James Bowen

A boycott by any other name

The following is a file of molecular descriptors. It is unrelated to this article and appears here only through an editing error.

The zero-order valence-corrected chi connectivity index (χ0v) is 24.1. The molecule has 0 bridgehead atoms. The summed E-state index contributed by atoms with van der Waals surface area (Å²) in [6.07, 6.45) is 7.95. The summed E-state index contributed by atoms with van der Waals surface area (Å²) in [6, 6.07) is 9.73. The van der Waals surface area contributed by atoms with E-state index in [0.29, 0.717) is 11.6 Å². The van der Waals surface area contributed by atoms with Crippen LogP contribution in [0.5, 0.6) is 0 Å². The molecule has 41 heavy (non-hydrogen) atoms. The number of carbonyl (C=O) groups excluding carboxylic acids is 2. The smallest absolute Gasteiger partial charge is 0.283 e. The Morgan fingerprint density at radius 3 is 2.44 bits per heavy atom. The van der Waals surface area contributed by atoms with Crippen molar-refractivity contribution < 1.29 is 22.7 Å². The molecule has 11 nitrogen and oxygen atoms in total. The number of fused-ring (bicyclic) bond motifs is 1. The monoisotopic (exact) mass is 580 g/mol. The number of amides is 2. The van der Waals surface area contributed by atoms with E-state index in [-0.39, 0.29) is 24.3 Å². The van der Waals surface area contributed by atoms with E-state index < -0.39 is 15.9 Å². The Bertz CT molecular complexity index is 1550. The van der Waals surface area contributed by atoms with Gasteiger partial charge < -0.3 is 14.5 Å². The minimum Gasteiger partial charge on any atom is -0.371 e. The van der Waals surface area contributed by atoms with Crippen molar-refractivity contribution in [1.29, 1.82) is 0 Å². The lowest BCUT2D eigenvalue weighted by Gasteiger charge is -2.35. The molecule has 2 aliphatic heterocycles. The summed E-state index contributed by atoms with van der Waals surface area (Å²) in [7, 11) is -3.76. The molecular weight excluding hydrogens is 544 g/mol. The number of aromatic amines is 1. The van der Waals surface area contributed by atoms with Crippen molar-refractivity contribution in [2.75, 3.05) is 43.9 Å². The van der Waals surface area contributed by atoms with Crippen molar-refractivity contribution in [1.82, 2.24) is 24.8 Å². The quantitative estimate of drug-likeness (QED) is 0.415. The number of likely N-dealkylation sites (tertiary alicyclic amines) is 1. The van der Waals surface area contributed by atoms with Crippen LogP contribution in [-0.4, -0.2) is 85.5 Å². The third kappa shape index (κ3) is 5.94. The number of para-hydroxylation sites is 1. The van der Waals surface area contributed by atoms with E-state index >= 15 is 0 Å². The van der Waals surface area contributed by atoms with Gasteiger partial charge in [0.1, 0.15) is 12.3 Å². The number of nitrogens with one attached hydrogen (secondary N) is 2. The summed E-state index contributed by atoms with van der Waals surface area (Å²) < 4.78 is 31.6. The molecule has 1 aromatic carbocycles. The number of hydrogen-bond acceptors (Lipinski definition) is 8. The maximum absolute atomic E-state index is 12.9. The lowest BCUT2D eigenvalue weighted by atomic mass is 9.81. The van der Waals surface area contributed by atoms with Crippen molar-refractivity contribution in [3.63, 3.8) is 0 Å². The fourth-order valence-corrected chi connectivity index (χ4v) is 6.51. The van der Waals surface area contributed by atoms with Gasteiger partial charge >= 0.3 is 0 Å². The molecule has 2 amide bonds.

In the late 19th century, changes in Ottoman law created a new class of large landholders, including the Sursuq family from Beirut, which acquired large tracts in northern Palestine. A similar situation had long existed in Ireland, where most land was controlled by absentee landlords, many of whom lived in Britain. The 1880s, however, initiated dynamics that led the two lands in different directions. In 1882, the first Zionist immigrants arrived in Palestine, starting a process that subsequently led to the eviction of indigenous tenant farmers, when magnates like the Sursuqs pulled the land from under their feet, selling it to the Jewish National¬†Fund.